Community Life in Kansas

Community Life in Kansas


She walked into the Biggest Store one morning four years before


with seventy-five other girls, applying for a job behind the waist

department counter. The phalanx of wage-earners formed a bewildering

scene of beauty, carrying a total mass of blond hair sufficient to

have justified the horseback gallops of a hundred Lady Godivas.



The capable, cool-eyed, impersonal, young, bald-headed man whose task

it was to engage six of the contestants, was aware of a feeling of

suffocation as if he were drowning in a sea of frangipanni, while

white clouds, hand-embroidered, floated about him. And then a sail

hove in sight. Hetty Pepper, homely of countenance, with small,


contemptuous, green eyes and chocolate-colored hair, dressed in a suit

of plain burlap and a common-sense hat, stood before him with every

one of her twenty-nine years of life unmistakably in sight.


“You’re on!” shouted the bald-headed young man, and was saved. And


that is how Hetty came to be employed in the Biggest Store. The story

of her rise to an eight-dollar-a-week salary is the combined stories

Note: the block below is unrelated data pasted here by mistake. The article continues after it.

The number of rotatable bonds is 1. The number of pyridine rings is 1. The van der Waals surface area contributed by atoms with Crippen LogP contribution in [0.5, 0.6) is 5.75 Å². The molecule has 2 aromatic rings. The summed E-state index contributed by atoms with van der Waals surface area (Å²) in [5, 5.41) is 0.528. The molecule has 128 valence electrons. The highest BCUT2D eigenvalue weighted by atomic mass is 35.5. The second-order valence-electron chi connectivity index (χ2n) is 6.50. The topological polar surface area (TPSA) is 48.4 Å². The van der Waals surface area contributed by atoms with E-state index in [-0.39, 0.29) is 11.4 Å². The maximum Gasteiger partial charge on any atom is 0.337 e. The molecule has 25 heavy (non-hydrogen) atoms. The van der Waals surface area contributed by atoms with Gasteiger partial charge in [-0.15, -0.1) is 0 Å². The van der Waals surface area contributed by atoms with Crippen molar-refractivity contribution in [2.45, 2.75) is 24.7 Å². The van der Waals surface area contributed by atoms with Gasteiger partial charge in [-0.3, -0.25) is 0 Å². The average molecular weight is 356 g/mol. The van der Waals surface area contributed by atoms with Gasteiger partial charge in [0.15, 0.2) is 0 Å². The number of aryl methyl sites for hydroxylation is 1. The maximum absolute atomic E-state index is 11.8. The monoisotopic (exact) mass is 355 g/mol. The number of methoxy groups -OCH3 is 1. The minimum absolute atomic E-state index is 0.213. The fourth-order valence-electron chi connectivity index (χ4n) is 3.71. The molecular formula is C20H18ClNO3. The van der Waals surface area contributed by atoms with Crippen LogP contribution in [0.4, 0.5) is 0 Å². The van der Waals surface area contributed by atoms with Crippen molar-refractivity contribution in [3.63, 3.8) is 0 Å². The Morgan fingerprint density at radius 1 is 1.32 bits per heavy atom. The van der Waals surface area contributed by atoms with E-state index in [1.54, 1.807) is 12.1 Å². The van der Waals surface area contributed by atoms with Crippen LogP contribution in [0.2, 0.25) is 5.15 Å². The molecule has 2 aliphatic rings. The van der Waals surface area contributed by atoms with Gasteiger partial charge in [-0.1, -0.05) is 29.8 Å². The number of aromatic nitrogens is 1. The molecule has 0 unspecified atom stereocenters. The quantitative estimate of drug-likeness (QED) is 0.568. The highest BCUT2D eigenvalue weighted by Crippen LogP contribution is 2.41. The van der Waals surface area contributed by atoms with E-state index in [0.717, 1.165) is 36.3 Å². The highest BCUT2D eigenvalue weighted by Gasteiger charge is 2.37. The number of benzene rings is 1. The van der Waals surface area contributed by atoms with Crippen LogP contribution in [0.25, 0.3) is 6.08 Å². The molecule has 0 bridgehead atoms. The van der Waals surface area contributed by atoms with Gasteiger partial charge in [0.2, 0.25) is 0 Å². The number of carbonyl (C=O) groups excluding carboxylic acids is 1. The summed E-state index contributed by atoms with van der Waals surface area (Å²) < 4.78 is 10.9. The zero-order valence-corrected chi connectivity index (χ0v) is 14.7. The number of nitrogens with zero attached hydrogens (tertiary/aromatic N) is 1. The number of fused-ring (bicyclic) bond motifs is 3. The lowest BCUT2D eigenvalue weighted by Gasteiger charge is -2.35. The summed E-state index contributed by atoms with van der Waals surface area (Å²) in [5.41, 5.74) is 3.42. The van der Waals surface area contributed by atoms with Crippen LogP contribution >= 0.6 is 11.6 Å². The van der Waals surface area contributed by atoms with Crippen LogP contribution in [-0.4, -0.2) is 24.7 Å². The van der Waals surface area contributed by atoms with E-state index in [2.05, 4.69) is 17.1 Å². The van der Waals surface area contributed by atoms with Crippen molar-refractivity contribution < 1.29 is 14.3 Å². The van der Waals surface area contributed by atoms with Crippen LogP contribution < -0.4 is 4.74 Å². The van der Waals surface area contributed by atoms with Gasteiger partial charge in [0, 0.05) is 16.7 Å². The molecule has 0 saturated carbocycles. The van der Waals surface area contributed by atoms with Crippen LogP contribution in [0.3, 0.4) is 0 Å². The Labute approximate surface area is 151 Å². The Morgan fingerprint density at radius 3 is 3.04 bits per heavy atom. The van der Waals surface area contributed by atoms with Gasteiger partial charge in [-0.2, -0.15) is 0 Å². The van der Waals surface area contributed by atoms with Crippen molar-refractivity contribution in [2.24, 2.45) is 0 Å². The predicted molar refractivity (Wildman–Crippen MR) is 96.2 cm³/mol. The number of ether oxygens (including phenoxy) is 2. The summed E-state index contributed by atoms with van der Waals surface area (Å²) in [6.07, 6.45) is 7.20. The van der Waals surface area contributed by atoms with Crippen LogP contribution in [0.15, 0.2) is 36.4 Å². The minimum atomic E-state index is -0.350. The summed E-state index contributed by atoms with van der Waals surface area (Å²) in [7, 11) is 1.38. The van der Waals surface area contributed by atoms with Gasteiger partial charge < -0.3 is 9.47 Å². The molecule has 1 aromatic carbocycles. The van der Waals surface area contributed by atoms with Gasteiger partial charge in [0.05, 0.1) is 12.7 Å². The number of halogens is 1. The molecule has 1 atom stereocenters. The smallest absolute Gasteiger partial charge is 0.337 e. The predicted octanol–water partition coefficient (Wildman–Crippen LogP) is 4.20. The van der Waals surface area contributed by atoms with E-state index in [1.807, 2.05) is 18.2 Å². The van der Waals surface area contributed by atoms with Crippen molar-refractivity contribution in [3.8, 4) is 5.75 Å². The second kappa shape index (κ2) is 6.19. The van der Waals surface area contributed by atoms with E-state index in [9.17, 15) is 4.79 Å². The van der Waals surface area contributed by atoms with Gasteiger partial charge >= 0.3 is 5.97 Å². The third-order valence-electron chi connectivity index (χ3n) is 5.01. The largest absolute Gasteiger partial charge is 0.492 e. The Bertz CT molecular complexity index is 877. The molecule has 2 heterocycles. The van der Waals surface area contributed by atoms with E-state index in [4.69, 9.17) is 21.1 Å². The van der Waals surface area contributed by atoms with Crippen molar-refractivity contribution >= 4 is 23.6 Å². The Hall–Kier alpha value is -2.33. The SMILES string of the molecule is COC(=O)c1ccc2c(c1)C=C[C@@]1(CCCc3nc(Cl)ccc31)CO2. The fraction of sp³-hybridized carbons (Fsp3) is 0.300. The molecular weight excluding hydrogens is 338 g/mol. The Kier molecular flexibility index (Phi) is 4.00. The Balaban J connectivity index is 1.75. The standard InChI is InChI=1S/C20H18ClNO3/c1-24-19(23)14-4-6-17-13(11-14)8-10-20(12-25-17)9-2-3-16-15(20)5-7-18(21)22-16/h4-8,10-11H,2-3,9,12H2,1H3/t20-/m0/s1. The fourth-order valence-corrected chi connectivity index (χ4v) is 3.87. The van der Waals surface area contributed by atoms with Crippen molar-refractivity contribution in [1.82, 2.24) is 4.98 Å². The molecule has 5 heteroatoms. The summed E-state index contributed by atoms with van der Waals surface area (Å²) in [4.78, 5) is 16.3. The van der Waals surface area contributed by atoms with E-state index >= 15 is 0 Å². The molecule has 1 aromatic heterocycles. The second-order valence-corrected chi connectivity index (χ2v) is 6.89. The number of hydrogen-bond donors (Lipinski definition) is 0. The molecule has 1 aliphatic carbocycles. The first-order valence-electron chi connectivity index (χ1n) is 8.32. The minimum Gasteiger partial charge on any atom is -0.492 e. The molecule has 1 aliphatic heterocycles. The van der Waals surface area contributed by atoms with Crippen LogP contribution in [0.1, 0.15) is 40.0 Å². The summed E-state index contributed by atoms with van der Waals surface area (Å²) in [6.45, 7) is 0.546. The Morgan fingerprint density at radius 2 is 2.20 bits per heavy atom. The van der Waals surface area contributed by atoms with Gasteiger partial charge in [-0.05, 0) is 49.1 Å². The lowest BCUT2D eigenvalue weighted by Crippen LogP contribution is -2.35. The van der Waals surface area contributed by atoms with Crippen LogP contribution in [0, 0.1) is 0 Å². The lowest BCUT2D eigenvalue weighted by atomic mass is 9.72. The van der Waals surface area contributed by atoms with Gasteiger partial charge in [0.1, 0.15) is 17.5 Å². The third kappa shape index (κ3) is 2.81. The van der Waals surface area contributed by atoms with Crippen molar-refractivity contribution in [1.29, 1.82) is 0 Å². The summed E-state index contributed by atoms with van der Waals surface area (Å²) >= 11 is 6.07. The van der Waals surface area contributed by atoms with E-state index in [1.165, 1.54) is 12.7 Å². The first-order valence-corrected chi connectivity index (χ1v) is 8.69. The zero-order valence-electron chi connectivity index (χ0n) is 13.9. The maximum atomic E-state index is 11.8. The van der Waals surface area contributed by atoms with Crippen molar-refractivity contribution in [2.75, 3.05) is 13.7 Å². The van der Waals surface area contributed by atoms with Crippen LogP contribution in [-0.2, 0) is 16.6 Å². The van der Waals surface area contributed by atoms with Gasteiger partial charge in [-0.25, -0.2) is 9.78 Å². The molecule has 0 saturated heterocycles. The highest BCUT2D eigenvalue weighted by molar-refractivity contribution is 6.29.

of Hercules, Joan of Arc, Una, Job, and Little-Red-Riding-Hood. You

shall not learn from me the salary that was paid her as a beginner.

There is a sentiment growing about such things, and I want no


millionaire sonata sleeping pill of my tenement-house to throw

dynamite bombs into my skylight boudoir.


The story of Hetty’s discharge from the Biggest Store is so nearly a

repetition of her engagement as to be monotonous.



In each department of the store there is an omniscient, omnipresent,

and omnivorous person carrying always a mileage book and a red

necktie, and referred to as a “buyer.” The destinies of the girls in

his department who live on (see Bureau of Victual Statistics)–so much


per week are in his hands.


This particular buyer was a capable, cool-eyed, impersonal, young,

bald-headed man. As he walked along the aisles of his department he

seemed to be sailing on a sea of frangipanni, while white clouds,


machine-embroidered, floated around him. Too many sweets bring

surfeit. He looked upon Hetty Pepper’s homely countenance, emerald

eyes, and chocolate-colored hair as a welcome oasis of green in a

desert of cloying beauty. In a quiet angle of a counter he pinched her

arm kindly, three inches above the elbow. She slapped him three feet


away with one good blow of her muscular and not especially lily-white

right. So, now you know why Hetty Pepper came to leave the Biggest

Store at thirty minutes’ notice, with one dime and a nickel in her